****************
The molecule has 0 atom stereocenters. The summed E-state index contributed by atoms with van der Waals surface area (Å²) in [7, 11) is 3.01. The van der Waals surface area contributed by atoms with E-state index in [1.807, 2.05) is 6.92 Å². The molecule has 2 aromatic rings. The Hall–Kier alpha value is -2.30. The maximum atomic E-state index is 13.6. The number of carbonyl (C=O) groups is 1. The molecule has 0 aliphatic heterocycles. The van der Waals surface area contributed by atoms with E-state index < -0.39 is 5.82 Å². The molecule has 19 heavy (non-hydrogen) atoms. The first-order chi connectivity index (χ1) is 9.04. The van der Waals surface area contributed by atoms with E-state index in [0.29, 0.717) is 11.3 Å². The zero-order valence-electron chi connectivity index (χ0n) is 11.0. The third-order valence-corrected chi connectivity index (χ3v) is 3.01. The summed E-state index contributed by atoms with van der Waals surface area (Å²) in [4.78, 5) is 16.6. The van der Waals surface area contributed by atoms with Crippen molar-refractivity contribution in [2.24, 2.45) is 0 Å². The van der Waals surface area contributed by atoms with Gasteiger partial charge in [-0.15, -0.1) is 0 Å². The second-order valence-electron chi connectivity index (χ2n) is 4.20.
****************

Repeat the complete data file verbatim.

The molecule has 0 atom stereocenters. The summed E-state index contributed by atoms with van der Waals surface area (Å²) in [7, 11) is 3.01. The van der Waals surface area contributed by atoms with E-state index in [1.807, 2.05) is 6.92 Å². The molecule has 2 aromatic rings. The Hall–Kier alpha value is -2.30. The maximum atomic E-state index is 13.6. The number of carbonyl (C=O) groups is 1. The molecule has 0 aliphatic heterocycles. The van der Waals surface area contributed by atoms with E-state index < -0.39 is 5.82 Å². The molecule has 19 heavy (non-hydrogen) atoms. The first-order chi connectivity index (χ1) is 9.04. The van der Waals surface area contributed by atoms with E-state index in [0.29, 0.717) is 11.3 Å². The zero-order valence-electron chi connectivity index (χ0n) is 11.0. The third-order valence-corrected chi connectivity index (χ3v) is 3.01. The summed E-state index contributed by atoms with van der Waals surface area (Å²) in [4.78, 5) is 16.6. The van der Waals surface area contributed by atoms with Crippen molar-refractivity contribution in [2.24, 2.45) is 0 Å². The van der Waals surface area contributed by atoms with Gasteiger partial charge in [-0.15, -0.1) is 0 Å². The second-order valence-electron chi connectivity index (χ2n) is 4.20.